Bonnie Sherr Klein is a celebrated documentary filmmaker. From her base at the National Film Board she created award winning films such as, the anti-pornography documentary Not a Love Story and Speaking Our Peace. Along the way she helped create Studio D – the world's first government funded studio devoted to women filmmakers. In 1987 she suffered the first of two catastrophic stokes that nearly killed her. Her recovery and new vocation as a woman with a disability are recounted in Slow Dance – A Story of Love Stroke and Disability. And in her 2004 return to film making, Shameless: The Art of Disability.
Slow Dance is also the story of Bonnie's appreciation for the mysterious nature of gifts beyond those associated with doing. At the end of her book she invites us to ponder the wisdom of other important gifts – asking, vulnerability, dependence.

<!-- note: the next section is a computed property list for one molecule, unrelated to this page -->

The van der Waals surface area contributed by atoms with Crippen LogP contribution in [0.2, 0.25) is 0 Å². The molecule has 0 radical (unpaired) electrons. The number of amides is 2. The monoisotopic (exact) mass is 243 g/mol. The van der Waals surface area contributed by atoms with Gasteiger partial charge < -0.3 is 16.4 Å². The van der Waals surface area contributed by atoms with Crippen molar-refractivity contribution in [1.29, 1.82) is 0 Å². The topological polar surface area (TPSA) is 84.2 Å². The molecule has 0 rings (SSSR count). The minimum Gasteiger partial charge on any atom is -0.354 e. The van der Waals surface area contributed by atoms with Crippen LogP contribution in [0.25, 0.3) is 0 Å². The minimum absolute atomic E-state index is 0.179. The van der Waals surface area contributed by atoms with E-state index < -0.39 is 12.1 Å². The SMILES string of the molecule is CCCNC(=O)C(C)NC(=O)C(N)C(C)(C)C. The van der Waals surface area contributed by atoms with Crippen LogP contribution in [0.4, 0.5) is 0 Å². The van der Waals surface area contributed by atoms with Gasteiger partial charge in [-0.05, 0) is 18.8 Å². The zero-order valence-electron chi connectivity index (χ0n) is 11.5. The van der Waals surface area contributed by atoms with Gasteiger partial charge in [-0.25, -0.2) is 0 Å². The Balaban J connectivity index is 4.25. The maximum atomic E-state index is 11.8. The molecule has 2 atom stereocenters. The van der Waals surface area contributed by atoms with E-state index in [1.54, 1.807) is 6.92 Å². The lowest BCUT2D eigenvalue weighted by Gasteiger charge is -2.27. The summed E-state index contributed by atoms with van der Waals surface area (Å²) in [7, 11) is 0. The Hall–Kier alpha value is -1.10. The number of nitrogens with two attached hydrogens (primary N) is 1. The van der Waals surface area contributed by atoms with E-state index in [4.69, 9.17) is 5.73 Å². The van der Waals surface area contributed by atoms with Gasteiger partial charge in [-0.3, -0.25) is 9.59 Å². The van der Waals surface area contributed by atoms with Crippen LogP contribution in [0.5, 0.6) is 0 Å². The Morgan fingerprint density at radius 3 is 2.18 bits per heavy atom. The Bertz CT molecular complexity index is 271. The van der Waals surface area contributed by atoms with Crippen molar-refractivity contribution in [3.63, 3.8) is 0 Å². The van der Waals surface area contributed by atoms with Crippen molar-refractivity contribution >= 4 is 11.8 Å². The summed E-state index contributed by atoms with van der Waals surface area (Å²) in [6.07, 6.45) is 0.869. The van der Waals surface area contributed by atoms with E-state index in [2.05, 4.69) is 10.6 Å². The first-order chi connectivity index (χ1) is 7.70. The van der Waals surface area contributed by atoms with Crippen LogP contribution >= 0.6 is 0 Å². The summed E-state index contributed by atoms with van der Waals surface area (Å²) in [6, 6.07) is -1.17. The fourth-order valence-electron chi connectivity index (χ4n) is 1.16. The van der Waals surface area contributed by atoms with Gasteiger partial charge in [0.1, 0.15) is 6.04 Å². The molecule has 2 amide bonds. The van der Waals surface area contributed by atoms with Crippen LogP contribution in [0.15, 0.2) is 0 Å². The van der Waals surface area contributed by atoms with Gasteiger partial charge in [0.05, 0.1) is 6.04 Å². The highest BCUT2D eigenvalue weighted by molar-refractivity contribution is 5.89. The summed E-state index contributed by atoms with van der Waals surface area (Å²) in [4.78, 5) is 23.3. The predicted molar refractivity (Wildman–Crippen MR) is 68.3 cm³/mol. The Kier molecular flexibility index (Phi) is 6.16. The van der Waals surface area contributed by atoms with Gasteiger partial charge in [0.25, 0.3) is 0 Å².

"Before my stroke, I had the mistaken notion that feminism meant "independence"; the unspoken corollary was that disability (and aging) meant shameful dependence on others.What I have learned finally is that in asking for help I offer other people an opportunity for intimacy and collaboration. Whether I'm asking for me personally or for disabled people generally, I give them the opportunity to be their most human. In Judaism we call this gift a mitzvah."
– Bonnie Sherr Klein, Slow Dance, page 355-56, Knopf.
This reflection is part of the series: How People With Disabilities Will Save the World. I welcome your suggestions or guest contributions. You can access the whole series by clicking the category: Save the World.